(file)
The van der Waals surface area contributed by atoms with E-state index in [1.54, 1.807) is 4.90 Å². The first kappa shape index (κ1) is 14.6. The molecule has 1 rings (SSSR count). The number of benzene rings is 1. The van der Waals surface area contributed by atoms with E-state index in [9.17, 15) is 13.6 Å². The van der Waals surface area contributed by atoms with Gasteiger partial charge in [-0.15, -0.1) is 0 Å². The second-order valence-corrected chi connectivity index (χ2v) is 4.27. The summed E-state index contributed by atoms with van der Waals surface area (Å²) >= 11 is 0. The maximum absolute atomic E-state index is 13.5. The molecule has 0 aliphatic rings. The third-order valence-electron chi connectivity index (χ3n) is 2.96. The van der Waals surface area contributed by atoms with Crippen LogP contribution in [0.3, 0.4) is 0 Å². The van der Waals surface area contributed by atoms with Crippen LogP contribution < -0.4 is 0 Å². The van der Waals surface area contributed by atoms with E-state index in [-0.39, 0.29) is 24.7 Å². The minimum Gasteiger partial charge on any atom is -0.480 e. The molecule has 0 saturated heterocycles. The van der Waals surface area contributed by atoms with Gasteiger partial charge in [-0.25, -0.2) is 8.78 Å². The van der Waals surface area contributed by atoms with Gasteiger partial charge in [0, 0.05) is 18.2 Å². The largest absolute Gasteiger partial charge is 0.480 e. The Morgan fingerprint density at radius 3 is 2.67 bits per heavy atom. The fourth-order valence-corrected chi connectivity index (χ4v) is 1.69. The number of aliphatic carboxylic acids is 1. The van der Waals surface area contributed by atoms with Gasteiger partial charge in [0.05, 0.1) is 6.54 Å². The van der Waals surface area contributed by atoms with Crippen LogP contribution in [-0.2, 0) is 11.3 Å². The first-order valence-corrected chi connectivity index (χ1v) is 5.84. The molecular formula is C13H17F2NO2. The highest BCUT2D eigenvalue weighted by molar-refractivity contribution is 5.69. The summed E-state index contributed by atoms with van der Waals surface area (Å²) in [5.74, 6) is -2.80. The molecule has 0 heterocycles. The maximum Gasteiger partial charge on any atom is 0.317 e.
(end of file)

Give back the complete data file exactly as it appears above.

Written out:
The van der Waals surface area contributed by atoms with E-state index in [1.54, 1.807) is 4.90 Å². The first kappa shape index (κ1) is 14.6. The molecule has 1 rings (SSSR count). The number of benzene rings is 1. The van der Waals surface area contributed by atoms with E-state index in [9.17, 15) is 13.6 Å². The van der Waals surface area contributed by atoms with Gasteiger partial charge in [-0.15, -0.1) is 0 Å². The second-order valence-corrected chi connectivity index (χ2v) is 4.27. The summed E-state index contributed by atoms with van der Waals surface area (Å²) >= 11 is 0. The maximum absolute atomic E-state index is 13.5. The molecule has 0 aliphatic rings. The third-order valence-electron chi connectivity index (χ3n) is 2.96. The van der Waals surface area contributed by atoms with Crippen LogP contribution in [0.3, 0.4) is 0 Å². The van der Waals surface area contributed by atoms with Crippen LogP contribution < -0.4 is 0 Å². The van der Waals surface area contributed by atoms with E-state index in [-0.39, 0.29) is 24.7 Å². The minimum Gasteiger partial charge on any atom is -0.480 e. The molecule has 0 saturated heterocycles. The van der Waals surface area contributed by atoms with Gasteiger partial charge in [-0.25, -0.2) is 8.78 Å². The van der Waals surface area contributed by atoms with Gasteiger partial charge in [0, 0.05) is 18.2 Å². The largest absolute Gasteiger partial charge is 0.480 e. The Morgan fingerprint density at radius 3 is 2.67 bits per heavy atom. The fourth-order valence-corrected chi connectivity index (χ4v) is 1.69. The number of aliphatic carboxylic acids is 1. The van der Waals surface area contributed by atoms with Gasteiger partial charge in [0.05, 0.1) is 6.54 Å². The van der Waals surface area contributed by atoms with Crippen LogP contribution in [-0.2, 0) is 11.3 Å². The first-order valence-corrected chi connectivity index (χ1v) is 5.84. The molecular formula is C13H17F2NO2. The highest BCUT2D eigenvalue weighted by molar-refractivity contribution is 5.69. The summed E-state index contributed by atoms with van der Waals surface area (Å²) in [5.74, 6) is -2.80. The molecule has 0 heterocycles. The maximum Gasteiger partial charge on any atom is 0.317 e.